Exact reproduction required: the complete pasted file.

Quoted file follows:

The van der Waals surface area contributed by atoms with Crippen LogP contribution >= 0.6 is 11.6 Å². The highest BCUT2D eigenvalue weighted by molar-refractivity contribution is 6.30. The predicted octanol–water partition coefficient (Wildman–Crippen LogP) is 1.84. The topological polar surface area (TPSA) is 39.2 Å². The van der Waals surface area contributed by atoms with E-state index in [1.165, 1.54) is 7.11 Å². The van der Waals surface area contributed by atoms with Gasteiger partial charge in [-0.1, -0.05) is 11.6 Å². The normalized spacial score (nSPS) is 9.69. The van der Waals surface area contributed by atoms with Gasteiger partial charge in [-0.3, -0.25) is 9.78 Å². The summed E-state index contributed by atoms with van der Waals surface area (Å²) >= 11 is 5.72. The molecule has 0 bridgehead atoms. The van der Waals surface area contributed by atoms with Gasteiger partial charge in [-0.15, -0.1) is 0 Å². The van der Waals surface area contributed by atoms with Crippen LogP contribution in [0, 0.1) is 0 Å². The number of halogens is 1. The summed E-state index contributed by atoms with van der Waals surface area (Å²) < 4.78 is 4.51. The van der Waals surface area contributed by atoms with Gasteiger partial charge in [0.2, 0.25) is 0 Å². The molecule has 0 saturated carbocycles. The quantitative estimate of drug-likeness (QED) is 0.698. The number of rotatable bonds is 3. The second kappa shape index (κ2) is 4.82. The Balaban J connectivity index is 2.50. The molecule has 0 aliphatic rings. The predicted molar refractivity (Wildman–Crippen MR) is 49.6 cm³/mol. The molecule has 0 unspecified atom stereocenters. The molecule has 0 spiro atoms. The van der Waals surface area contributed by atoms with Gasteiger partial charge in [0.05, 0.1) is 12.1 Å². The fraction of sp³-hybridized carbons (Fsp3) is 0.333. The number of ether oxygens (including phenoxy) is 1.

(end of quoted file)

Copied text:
The van der Waals surface area contributed by atoms with Crippen LogP contribution >= 0.6 is 11.6 Å². The highest BCUT2D eigenvalue weighted by molar-refractivity contribution is 6.30. The predicted octanol–water partition coefficient (Wildman–Crippen LogP) is 1.84. The topological polar surface area (TPSA) is 39.2 Å². The van der Waals surface area contributed by atoms with E-state index in [1.165, 1.54) is 7.11 Å². The van der Waals surface area contributed by atoms with Gasteiger partial charge in [-0.1, -0.05) is 11.6 Å². The normalized spacial score (nSPS) is 9.69. The van der Waals surface area contributed by atoms with Gasteiger partial charge in [-0.3, -0.25) is 9.78 Å². The summed E-state index contributed by atoms with van der Waals surface area (Å²) >= 11 is 5.72. The molecule has 0 bridgehead atoms. The van der Waals surface area contributed by atoms with Gasteiger partial charge in [-0.15, -0.1) is 0 Å². The van der Waals surface area contributed by atoms with Crippen LogP contribution in [0, 0.1) is 0 Å². The number of halogens is 1. The summed E-state index contributed by atoms with van der Waals surface area (Å²) < 4.78 is 4.51. The van der Waals surface area contributed by atoms with Gasteiger partial charge in [0.2, 0.25) is 0 Å². The molecule has 0 saturated carbocycles. The quantitative estimate of drug-likeness (QED) is 0.698. The number of rotatable bonds is 3. The second kappa shape index (κ2) is 4.82. The Balaban J connectivity index is 2.50. The molecule has 0 aliphatic rings. The predicted molar refractivity (Wildman–Crippen MR) is 49.6 cm³/mol. The molecule has 0 unspecified atom stereocenters. The molecule has 0 spiro atoms. The van der Waals surface area contributed by atoms with Gasteiger partial charge in [0.05, 0.1) is 12.1 Å². The fraction of sp³-hybridized carbons (Fsp3) is 0.333. The number of ether oxygens (including phenoxy) is 1.